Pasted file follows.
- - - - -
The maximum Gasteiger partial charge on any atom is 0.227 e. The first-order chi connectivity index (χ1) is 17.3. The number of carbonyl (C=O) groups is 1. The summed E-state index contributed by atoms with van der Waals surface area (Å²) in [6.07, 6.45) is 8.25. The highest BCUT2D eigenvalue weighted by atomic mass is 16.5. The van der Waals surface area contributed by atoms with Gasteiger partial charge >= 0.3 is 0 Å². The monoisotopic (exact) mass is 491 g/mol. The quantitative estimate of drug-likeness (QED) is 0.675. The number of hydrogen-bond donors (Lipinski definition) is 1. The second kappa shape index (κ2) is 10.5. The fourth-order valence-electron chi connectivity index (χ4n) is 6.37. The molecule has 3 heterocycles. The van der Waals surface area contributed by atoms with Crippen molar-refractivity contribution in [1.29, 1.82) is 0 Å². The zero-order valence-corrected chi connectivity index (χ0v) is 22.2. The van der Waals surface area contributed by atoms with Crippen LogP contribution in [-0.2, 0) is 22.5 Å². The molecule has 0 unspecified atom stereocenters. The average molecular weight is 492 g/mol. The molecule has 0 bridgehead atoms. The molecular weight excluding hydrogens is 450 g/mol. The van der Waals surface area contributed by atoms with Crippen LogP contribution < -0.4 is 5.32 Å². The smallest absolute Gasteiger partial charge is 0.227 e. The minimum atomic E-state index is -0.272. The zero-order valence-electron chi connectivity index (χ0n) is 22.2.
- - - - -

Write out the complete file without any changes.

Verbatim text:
The maximum Gasteiger partial charge on any atom is 0.227 e. The first-order chi connectivity index (χ1) is 17.3. The number of carbonyl (C=O) groups is 1. The summed E-state index contributed by atoms with van der Waals surface area (Å²) in [6.07, 6.45) is 8.25. The highest BCUT2D eigenvalue weighted by atomic mass is 16.5. The van der Waals surface area contributed by atoms with Gasteiger partial charge >= 0.3 is 0 Å². The monoisotopic (exact) mass is 491 g/mol. The quantitative estimate of drug-likeness (QED) is 0.675. The number of hydrogen-bond donors (Lipinski definition) is 1. The second kappa shape index (κ2) is 10.5. The fourth-order valence-electron chi connectivity index (χ4n) is 6.37. The molecule has 3 heterocycles. The van der Waals surface area contributed by atoms with Crippen molar-refractivity contribution in [1.29, 1.82) is 0 Å². The zero-order valence-corrected chi connectivity index (χ0v) is 22.2. The van der Waals surface area contributed by atoms with Crippen LogP contribution in [-0.2, 0) is 22.5 Å². The molecule has 0 unspecified atom stereocenters. The average molecular weight is 492 g/mol. The molecule has 0 bridgehead atoms. The molecular weight excluding hydrogens is 450 g/mol. The van der Waals surface area contributed by atoms with Crippen LogP contribution < -0.4 is 5.32 Å². The smallest absolute Gasteiger partial charge is 0.227 e. The minimum atomic E-state index is -0.272. The zero-order valence-electron chi connectivity index (χ0n) is 22.2.